Sunday, November 23, 2014

They do not build them this way anymore. . . to our shame

I have long lamented the way the churches put up cheap, warehouse buildings that are supposed to represent the God who made and sustains all things.  Apparently the best we can do or afford are buildings that are temporary and reflect more the nature of fallen humanity that the eternal and almighty God.  Then, as if adding insult to injury, we equip them with temporary things.

In contrast to this, another age and another generation worked to build that which was worthy of God and their buildings have proven rather cost effective -- enduring even the neglect of their people.  Here is one such instance -- a German Roman Catholic parish slated for closing that sat empty for 6 years and yet still testifies to the craftsmanship of its builders, especially in a pipe organ that had not received any attention for those 6 years and still regaled the ear with the splendor of music.

Read about it here. . . snippets below.



HIS SCENE HAS BEEN PLAYING OUT all over the United States and many parts of the world. One such tragically sad closure is that of the Holy Trinity (German) R. C. Church in Boston’s South End. It was exceptionally unique and beautiful. Established in 1844, the current building was dedicated in 1877. The parish was closed in 2008 and the church building recently put up for sale. Serving the German community, it was also home for many years to the Traditional Latin Mass. (This is especially notable prior to Pope Benedict’s 2007 Apostolic Letter Summorum Pontificum on the celebration of the Roman Rite according to the Missal of 1962).

Holy Trinity was one of several churches in downtown Boston built in the nineteenth century to serve an enormous immigrant population. These edifices, many within a few short blocks of each other, are larger than most cathedrals throughout the United States. Many issues, some complex and some tragic, leave the nineteenth and twentieth century configurations of the Archdiocese hopelessly out of date and unsustainable.

UT NEW LIFE BEGINS TO BREATHE ELSEWHERE: I received a phone call from Fr. Jonathan Gaspar, Director of the Office of Divine Worship and Priest Secretary to His Eminence Se├ín Cardinal O’Malley. The historic organ at Holy Trinity Church, an E. & G. G. Hook, Opus 858, ca. 1877 was being removed in five days in order for it to be preserved. Before it was to be dismantled, he asked me to come in for a look and to record the instrument one last time.

The hope is that this instrument will continue to lead the people in singing God’s praises in a brand new Neo-Gothic style chapel being built by the Archdiocese near Boston’s newly developing waterfront. Although not designated as a parish, Our Lady of Good Voyage Chapel will serve a great need in that location. Pending the outcome of fundraising, this organ will have an opportunity lead the Church in sacred song again.

As I began to play the forty-five rank instrument, I thought of the generations who came here to worship God. For one hundred sixty-four years, this parish nourished the faithful. Playing these last notes in this church was a sacred privilege I did not deserve.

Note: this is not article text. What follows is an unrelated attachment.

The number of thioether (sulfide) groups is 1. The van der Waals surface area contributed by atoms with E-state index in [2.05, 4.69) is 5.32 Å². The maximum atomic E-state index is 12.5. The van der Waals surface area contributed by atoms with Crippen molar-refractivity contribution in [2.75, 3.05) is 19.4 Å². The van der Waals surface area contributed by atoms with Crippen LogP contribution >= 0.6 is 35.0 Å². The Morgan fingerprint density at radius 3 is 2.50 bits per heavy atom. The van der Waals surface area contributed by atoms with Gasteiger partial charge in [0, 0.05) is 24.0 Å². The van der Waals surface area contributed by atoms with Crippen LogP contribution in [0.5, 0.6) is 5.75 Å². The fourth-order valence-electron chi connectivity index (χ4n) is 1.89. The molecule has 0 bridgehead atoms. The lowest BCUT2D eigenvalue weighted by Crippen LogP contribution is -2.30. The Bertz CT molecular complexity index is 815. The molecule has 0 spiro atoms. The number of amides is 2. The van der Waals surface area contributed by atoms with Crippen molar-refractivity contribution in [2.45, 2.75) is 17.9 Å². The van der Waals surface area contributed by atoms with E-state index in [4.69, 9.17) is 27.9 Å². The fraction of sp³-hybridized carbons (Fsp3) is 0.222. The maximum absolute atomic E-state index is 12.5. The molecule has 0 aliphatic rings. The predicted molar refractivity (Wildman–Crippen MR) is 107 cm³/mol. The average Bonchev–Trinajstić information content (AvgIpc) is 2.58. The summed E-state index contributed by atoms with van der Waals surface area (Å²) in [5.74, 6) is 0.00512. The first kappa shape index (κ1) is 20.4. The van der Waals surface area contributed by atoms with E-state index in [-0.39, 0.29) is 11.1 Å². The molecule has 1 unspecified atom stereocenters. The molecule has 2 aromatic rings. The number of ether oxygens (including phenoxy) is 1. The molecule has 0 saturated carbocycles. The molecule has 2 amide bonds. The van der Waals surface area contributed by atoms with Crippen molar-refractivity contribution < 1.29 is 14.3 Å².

HAT WAS SUPPOSED TO BE A SHORT ten-minute visit tuned into nearly two hours. The organ was in shockingly good condition for having not been serviced in six years. (This is a testament to a highly robust music program that featured several ongoing choirs.) After six years, the tuning was remarkable except for some reeds, which one expects. The chests were in astoundingly good shape. One hundred thirty-seven years after it was first built, this instrument wants to sing on! It must.
Typical of the extraordinary craftsmanship of the Hook organs are its deep and rich colors. I savored the distinctively warm flutes and strings supported by beautiful 8’ foundations. The reeds were colorful, and the instrument, well balanced. Rebuilt and revoiced by Conrad Olson in the 1950’s, the instrument is highly versatile, capable of leading hymns as well as accompanying chant and choral music.

Exploring various colors, I wandered into improvisations of hymns and chants I thought fitting for a last farewell. Among them were Praise to the Lord, and For All the Saints to honor all those who came before to worship here. In Paradisum and Lux aeterna were fitting for what felt like a funeral for the organ and for this magnificent church. Finally, I share with you the very last notes I played that day, an improvisation on Ave Maris Stella. Its somewhat mournful tone is fitting. The final phrases linger on a bit too long, as I did not want to leave.

The bells in the tower, (which originate from New Orleans during the Civil War—another intriguing story) as you can hear, still work beautifully:

3 comments:

Kirk Skeptic said...

We also live in a different age in which congregations are often financially strapped and must lower their aesthetic expectations, and the utility bills which accompany them. If the choice is between grand art and paying an honest minister an honest wage, I will always choose the latter. In our economic milieu, this is not necessarily a false dichotomy. Besides, without Purgatory and other scam artistry Rome uses to fleece the flock, the Lutheran situation is even tighter.

Anonymous said...

I have been to many services (including Lutheran services) where I got far more from the music than I did from any spoken words. Music is an integral part of true worship of the Lord.

By the way, there is a great difference between worship and preaching. The distinction tends to get muddled, but it is very real.

Fr. D+
Anglican Priest

ErnestO said...

The Church will not fail.